Vestigial corporate barnacles too insignificant to warrant the effort of deletion, these immortal websites
offer nostalgia and not a little humor. [Wired] — Rob
AUSTIN—The knight who invented the World Wide Web came to SXSW to point out a few ways in which we're still doing it wrong.
Tim Berners-Lee's "Open Web Platform: Hopes & Fears" keynote hopscotched from the past of the Web to its present and future, with some of the same hectic confusion that his invention shows in practice. (The thought that probably went through attendees' heads: "Sir Tim is nervous at public speaking. Just like us!")
But his conclusion was clear enough: The Web is our work, and we shouldn't put our tools down.
Read the rest
Not long after Russia's new kiddie porn internet blacklist went live, YouTube was added to it and blocked. Gabriela Baczynska writes, "Russian officials offered assurances they were not seeking to block access to YouTube on Wednesday, saying a technical error caused the popular video-sharing website to appear briefly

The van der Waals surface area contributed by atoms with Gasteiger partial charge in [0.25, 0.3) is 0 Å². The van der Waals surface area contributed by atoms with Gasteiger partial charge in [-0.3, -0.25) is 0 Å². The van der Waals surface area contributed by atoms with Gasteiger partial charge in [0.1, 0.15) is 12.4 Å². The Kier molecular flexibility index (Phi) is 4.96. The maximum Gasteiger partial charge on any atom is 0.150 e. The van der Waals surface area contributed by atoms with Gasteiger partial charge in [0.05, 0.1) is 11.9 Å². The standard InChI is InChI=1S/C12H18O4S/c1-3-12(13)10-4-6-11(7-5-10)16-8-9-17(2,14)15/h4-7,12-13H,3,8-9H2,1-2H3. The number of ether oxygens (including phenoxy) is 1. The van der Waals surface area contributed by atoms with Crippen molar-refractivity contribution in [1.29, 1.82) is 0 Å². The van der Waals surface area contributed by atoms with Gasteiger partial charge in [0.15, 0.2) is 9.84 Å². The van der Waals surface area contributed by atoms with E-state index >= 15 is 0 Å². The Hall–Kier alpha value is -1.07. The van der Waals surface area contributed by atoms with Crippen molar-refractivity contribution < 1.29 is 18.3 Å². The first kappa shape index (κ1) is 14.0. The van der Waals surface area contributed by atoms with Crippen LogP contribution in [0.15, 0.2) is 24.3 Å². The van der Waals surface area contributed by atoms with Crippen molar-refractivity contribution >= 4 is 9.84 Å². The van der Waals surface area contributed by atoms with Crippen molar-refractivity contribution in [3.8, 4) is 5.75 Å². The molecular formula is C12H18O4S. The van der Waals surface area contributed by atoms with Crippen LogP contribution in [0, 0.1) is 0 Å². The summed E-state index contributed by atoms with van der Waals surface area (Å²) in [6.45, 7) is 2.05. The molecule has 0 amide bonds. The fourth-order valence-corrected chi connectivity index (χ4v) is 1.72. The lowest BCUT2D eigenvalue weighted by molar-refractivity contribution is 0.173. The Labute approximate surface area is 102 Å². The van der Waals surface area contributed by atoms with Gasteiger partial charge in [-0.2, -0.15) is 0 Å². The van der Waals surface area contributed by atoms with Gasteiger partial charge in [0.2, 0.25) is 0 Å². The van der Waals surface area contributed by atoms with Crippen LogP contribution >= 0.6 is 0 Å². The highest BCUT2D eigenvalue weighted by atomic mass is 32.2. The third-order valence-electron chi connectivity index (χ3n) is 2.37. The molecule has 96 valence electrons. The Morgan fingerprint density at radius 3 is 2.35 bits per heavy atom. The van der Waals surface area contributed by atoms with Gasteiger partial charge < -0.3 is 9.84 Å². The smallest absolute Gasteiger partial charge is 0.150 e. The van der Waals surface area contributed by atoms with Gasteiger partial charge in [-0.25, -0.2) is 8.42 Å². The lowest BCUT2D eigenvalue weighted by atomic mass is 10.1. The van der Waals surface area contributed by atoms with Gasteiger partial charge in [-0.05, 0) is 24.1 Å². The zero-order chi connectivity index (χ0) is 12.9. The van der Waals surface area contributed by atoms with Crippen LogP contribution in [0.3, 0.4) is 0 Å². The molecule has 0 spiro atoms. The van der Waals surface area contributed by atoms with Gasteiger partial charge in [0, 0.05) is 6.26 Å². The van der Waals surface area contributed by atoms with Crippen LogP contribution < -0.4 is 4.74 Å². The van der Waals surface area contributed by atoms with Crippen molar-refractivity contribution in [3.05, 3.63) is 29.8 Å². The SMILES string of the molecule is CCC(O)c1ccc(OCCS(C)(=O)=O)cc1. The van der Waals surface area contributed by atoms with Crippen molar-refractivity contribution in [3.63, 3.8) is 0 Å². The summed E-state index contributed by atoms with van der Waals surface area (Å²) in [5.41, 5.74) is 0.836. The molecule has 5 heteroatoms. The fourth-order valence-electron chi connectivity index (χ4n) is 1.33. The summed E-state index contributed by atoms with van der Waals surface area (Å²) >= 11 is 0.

on a register of sites containing banned content." — Rob
Homophobic chicken-slingers Chick-Fil-A are reeling in a tempest of bad publicity. First the Jim Henson company yanked its toys from its stores
, then the mayor of Boston
told it that it should set up business elsewhere, and now a mysterious stranger
has begun to astroturf on its behalf on Facebook. Chick-Fil-A says that it has no idea who the person pretending to be a teenage girl who really passionately supports the cause of discrimination against homosexuals is (though I'm sure they appreciate "her" support) -- and for the record, they say that Henson's toys were withdrawn for "safety" reasons.
Adobe is finally giving up on Flash in mobile browsers, according to Jason Perlow at ZDNet
. — Rob